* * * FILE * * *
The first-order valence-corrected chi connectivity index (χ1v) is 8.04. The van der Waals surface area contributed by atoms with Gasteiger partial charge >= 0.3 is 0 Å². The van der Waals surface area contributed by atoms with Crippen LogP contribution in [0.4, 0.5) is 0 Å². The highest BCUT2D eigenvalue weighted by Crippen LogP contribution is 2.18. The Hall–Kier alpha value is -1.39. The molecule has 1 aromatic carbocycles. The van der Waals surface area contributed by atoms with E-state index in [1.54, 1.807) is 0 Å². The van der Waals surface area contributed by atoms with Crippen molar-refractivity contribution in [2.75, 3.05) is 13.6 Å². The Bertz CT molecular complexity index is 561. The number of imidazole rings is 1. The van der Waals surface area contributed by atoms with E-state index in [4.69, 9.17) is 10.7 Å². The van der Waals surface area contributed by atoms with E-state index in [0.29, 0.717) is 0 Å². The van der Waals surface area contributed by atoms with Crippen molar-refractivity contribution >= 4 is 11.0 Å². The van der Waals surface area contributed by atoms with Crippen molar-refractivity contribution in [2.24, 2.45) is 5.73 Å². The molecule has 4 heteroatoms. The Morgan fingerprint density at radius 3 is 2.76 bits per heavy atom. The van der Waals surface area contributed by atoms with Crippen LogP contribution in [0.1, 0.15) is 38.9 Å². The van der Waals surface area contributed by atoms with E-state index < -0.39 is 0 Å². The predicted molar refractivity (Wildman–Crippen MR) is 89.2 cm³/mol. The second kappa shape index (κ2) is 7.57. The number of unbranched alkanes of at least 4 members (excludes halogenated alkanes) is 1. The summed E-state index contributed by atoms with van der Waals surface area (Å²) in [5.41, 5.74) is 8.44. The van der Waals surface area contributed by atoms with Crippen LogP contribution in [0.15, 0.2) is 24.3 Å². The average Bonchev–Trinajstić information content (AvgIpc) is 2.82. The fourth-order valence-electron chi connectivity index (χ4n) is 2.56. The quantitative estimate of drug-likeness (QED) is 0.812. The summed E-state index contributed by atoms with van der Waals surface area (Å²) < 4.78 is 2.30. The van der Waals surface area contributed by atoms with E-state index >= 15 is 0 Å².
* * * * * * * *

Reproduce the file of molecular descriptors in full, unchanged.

The first-order valence-corrected chi connectivity index (χ1v) is 8.04. The van der Waals surface area contributed by atoms with Gasteiger partial charge >= 0.3 is 0 Å². The van der Waals surface area contributed by atoms with Crippen LogP contribution in [0.4, 0.5) is 0 Å². The highest BCUT2D eigenvalue weighted by Crippen LogP contribution is 2.18. The Hall–Kier alpha value is -1.39. The molecule has 1 aromatic carbocycles. The van der Waals surface area contributed by atoms with E-state index in [1.54, 1.807) is 0 Å². The van der Waals surface area contributed by atoms with Crippen molar-refractivity contribution in [2.75, 3.05) is 13.6 Å². The Bertz CT molecular complexity index is 561. The number of imidazole rings is 1. The van der Waals surface area contributed by atoms with E-state index in [4.69, 9.17) is 10.7 Å². The van der Waals surface area contributed by atoms with E-state index in [0.29, 0.717) is 0 Å². The van der Waals surface area contributed by atoms with Crippen molar-refractivity contribution >= 4 is 11.0 Å². The van der Waals surface area contributed by atoms with Crippen molar-refractivity contribution in [2.24, 2.45) is 5.73 Å². The molecule has 4 heteroatoms. The Morgan fingerprint density at radius 3 is 2.76 bits per heavy atom. The van der Waals surface area contributed by atoms with Crippen LogP contribution in [0.1, 0.15) is 38.9 Å². The van der Waals surface area contributed by atoms with E-state index < -0.39 is 0 Å². The predicted molar refractivity (Wildman–Crippen MR) is 89.2 cm³/mol. The second kappa shape index (κ2) is 7.57. The number of unbranched alkanes of at least 4 members (excludes halogenated alkanes) is 1. The summed E-state index contributed by atoms with van der Waals surface area (Å²) in [5.41, 5.74) is 8.44. The van der Waals surface area contributed by atoms with Crippen LogP contribution in [0.15, 0.2) is 24.3 Å². The average Bonchev–Trinajstić information content (AvgIpc) is 2.82. The fourth-order valence-electron chi connectivity index (χ4n) is 2.56. The quantitative estimate of drug-likeness (QED) is 0.812. The summed E-state index contributed by atoms with van der Waals surface area (Å²) < 4.78 is 2.30. The van der Waals surface area contributed by atoms with E-state index >= 15 is 0 Å².